Owner of K & D Roofing
It’s always easier to call in the pros when you need work done on your home or roof. But it’s definitely not the cheaper option.
That’s why we’re giving you the best DIY ways on how to clean roof shingles in 2022.
Whether it’s as simple as spraying down the roof or giving it a good scrub, you should feel confident to complete this job after reading this article.
Your roof is one of the most important parts of your home. Not only does it keep you and your family dry, but it also helps protect your house from the elements and severe weather. That’s why it’s so important to keep it clean and in good condition – not just for aesthetic reasons, but for practical ones too!
One of the big reasons you’re going to want to keep your roof clean is to extend its life. The cleaner the roof is, the longer it will last and provide better protection for your home.
If you’re wondering whether or not your roof needs to be cleaned, then it likely does. The roof might have stains, streaks, or other abnormal colors that give you an indicator of how clean it is.
Beyond looking just for discoloration, also take the time to inspect the shingles up close to ensure that there aren’t any growths on your roof.
Two main types of algae grow commonly on roofs throughout the United States. If you notice either type of algae on your roof, then make plans to clean right away.
Less common than the Gloeocapsa Magma algae, Fire Moss is still commonly found on roofs throughout North America. Cedar Shakes and Asphalt Shingles are the two most common roofing materials that it will grow on. The Fire Moss loves to latch on to the roof and reproduce.
Over time the moss can get out of hand and push up the shingles, allowing water to get underneath and behind, causing problems.
This algae leaves big long black streaks. Most commonly found on Asphalt Shingles, this spore-based algae is attracted to the limestone commonly used in shingles.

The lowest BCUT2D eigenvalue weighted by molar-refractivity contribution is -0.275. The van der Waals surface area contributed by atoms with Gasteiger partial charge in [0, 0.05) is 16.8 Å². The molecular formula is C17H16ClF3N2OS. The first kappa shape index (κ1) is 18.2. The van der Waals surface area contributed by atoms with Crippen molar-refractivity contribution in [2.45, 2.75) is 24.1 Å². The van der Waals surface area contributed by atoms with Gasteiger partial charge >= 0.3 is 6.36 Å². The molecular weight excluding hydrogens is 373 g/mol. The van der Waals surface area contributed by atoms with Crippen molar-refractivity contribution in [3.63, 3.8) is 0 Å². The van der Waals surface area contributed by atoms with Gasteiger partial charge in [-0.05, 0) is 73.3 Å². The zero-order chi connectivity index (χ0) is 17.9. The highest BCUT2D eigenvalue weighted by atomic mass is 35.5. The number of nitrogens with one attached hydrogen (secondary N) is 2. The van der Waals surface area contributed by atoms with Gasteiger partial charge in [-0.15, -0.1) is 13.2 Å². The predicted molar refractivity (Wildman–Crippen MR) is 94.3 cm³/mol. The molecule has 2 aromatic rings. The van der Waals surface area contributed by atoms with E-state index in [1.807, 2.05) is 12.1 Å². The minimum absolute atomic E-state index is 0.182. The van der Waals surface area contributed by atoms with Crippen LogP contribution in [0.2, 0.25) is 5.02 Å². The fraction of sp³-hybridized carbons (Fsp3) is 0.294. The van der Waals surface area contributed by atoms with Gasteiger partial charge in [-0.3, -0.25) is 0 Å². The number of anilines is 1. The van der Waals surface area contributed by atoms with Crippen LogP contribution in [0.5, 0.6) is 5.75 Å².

If this algae is left untreated, it will feed and degrade the limestone and eventually take over the entire roof, causing a multitude of problems.
If you want to keep your roof clean without damaging it, it’s essential that you know the difference between soft washing and pressure washing. Soft washing specifically refers to cleaning the roofing with less than 1,000 psi or pounds per square inch, while pressure washing uses greater than 1,000psi.
Only some materials will be able to handle the force of pressure washing. This makes soft washing a much more common option because you’ll get close to the same effect without damaging the roof system.
Here are the materials that are commonly safe to pressure wash:
Most other materials can be damaged in some way if you pressure wash them.
The below materials are best served with soft washing:
As you can see, most roofing materials will require soft washing, but that doesn’t mean you can only use a hose to clean the roof. There are some cleaning solutions that can help get the job done.
Before you start cleaning the roof with any type of solution or even water, it’s good to pre-soak the vegetation around your gutters and other places where the water will flow off of the roof.
If you’re using chemicals, this will also help to keep your plants from absorbing those chemicals and dying.
Working with a pump sprayer is most common for small roof cleaning jobs, and it seems to get the job done well.
You’ll want to mix the chemicals at a 50/50 ratio of chemicals to the water. You can find roof cleaning chemicals on Amazon and in most hardware stores.
When your chemicals are mixed, start high on the roof and work your way downwards towards the bottom. This will help use fewer chemicals because they’ll clean the roof as they roll down it.
It’s important to note that you might have to go over some spots more than once, but it’s better to do the whole roof from top to bottom at least once first.
It’s easy to get carried away with the mixture because it’s hard to tell how much you’re putting down. But less is always more when you’re starting.
It’s better to come back later and add more than flush out the whole area around your home with harsh chemicals.
When you’re finished with the whole roof, you might find a few different areas that still have moss attached. This is especially common when working with asphalt shingles.
All you need to do is repeat the process but only on the area that needs more cleaning—no sense in going over the whole roof again.
When you’re finally finished, be sure to re-soak and water the plants and grass around your roof to dilute any of the chemicals more.
If you do it right, you won’t need to worry about the plants dying off or having any problems at all.
And that’s a wrap! Everything you need to know to keep your roof clean throughout 2022 and beyond. The next time you need professional cleaning or roofing services, we’d be happy to help you.